How do you incinerate a vampire at sunrise, and twist a head 180 degrees? These and more otherworldly challenges are met head on by directors on the gothic TV series True Blood.
With its single-camera sensibility on a multi-camera show, How I Met Your Mother has tons of moving parts. Director Pamela Fryman relies on her talented team to help her put all the pieces together.
Directors and their teams on Friday Night Lights find some novel solutions for shooting at a breakneck pace.
The American version of the popular Japanese series, Iron Chef, actually makes a spectator sport out of cooking.
UPMs and location managers cover the waterfront—and every other part of New York City—to find unique sites for the three long-running Law & Order series. The trick is keeping it fresh and not tripping over each other.
Child actors working on TV comedies just want to have fun. It's the 1st and 2nd ADs who make sure they get the job done.
After years of working on the Late Show, Jerry Foley and his team instinctively understand David Letterman's quirky humor. And it's a good thing they do.
The Quarterly brings together six of the most accomplished sitcom directors to discuss the creative and commercial side of making funny shows.
Facing budget cuts, stage manager Francesca Bellini De Simone and the directorial team of Days Of Our Lives continue to churn out a quality product at breakneck speed.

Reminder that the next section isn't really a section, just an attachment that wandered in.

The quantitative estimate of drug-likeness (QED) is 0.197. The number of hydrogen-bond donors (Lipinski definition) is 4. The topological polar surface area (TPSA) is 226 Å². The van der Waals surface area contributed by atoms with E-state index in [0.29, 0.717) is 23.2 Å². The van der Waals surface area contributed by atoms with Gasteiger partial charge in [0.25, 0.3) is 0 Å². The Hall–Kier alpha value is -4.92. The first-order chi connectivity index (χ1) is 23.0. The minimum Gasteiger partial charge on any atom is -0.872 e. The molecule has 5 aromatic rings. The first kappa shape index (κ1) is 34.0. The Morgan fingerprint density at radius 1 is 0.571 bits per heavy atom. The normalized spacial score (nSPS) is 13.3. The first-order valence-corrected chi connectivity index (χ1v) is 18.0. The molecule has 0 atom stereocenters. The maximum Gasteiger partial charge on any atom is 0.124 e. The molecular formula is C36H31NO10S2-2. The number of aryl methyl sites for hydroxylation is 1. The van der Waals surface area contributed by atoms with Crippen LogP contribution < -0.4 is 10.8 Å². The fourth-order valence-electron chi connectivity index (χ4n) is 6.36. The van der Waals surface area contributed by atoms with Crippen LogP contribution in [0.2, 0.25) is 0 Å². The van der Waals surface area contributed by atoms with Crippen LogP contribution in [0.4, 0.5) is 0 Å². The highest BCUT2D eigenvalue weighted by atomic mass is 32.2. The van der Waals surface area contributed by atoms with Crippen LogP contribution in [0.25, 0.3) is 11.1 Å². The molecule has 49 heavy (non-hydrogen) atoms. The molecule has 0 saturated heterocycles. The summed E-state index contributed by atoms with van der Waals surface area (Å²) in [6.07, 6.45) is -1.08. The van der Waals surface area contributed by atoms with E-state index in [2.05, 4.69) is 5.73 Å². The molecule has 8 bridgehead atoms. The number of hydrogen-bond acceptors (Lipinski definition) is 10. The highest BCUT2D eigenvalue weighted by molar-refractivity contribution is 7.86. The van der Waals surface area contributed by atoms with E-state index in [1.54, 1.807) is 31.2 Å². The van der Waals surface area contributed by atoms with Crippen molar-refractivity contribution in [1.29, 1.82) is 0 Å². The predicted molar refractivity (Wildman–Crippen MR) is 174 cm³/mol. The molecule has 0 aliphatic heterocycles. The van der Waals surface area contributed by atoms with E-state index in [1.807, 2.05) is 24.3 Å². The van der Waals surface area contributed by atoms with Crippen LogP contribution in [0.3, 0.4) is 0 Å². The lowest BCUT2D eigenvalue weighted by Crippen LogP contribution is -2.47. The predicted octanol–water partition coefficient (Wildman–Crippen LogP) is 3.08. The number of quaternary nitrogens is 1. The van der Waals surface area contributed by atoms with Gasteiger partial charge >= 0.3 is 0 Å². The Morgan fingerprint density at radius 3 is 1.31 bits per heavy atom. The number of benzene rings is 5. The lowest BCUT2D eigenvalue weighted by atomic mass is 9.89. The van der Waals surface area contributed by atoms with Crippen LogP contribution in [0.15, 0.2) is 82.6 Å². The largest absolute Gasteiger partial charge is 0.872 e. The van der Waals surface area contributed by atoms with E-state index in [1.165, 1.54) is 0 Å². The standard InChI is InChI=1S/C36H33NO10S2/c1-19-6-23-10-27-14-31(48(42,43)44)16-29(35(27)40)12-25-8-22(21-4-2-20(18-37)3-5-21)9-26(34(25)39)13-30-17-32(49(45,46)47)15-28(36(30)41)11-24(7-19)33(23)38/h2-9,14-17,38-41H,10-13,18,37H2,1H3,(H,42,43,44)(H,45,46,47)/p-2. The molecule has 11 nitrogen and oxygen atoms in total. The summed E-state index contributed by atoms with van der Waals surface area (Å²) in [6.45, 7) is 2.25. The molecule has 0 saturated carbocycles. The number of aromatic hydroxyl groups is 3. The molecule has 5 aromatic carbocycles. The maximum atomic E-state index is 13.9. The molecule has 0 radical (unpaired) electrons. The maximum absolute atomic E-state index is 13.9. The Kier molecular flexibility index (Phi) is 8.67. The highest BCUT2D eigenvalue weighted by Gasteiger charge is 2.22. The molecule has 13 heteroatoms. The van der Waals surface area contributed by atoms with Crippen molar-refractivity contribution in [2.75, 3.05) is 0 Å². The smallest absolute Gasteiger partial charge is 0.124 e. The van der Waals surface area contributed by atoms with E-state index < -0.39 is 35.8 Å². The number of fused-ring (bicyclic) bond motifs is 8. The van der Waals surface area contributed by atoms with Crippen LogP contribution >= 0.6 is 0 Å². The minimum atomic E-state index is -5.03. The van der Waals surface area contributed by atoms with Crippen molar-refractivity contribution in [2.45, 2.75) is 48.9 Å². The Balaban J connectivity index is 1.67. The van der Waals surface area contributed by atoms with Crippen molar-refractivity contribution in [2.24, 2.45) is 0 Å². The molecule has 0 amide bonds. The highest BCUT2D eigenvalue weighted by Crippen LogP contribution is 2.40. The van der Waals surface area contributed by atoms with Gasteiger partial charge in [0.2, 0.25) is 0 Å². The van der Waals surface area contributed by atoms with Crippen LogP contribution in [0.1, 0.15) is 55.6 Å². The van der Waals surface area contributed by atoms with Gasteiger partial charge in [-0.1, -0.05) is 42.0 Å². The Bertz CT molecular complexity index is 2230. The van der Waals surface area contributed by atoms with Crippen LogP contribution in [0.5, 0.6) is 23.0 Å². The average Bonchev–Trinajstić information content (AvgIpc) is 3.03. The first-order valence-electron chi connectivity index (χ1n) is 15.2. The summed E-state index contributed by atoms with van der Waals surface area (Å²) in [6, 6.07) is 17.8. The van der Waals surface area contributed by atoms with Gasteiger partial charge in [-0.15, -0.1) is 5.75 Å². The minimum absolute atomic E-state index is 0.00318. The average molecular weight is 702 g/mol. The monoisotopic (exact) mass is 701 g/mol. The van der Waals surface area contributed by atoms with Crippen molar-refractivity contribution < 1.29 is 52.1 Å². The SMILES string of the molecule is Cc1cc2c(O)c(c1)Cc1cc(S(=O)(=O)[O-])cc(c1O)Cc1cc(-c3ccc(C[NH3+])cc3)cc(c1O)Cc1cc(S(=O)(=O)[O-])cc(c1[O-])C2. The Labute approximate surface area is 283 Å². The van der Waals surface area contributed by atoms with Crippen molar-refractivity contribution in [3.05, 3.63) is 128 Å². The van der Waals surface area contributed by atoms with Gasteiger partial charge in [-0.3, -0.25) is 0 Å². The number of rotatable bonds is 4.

Capturing the intense emotion but limited movement of therapy sessions in HBO's In Treatment presents a challenge to the show's directors. Here's how they solve it.
Directors who helped revolutionize the advertising industry in the '60s with iconic commercials look back at their times and what they created.
Tony Croll and his team capture the hectic life of America's Next Top Model where anything can happen next—and usually does.
With all that's going on in The Daily Show any given day, it's a wonder the set is so calm. In part, that's because Chuck O'Neil and his team keep everything running on schedule.
The Beijing Olympics was the most watched event in U.S. TV history. Here's how the directors captured the drama of competition with split-second decisions.
With the booming market for TV movies for teens and tweens, more and more directors are learning the secrets of working with young actors. A few of the leading practitioners share their experience on the set.
Joe Sargent has been making masterful movies for TV for over 40 years. But his latest film, Sweet Nothing in My Ear, about issues in the deaf community, took even him by surprise.
Thanks to CGI and new technology, anything is possible for commercial directors, who are making the most exciting 30-second films around.
Director Louis J. Horvitz and his team have been working on the Oscars for more than a decade, and it's still a challenge balancing all the crazy things that can happen.
Local news directors at stations around the country swap war stories and share their experiences dealing with the unexpected.
With the demand for higher quality programming, more and more TV directors are becoming producer/directors. And the studios like what they see.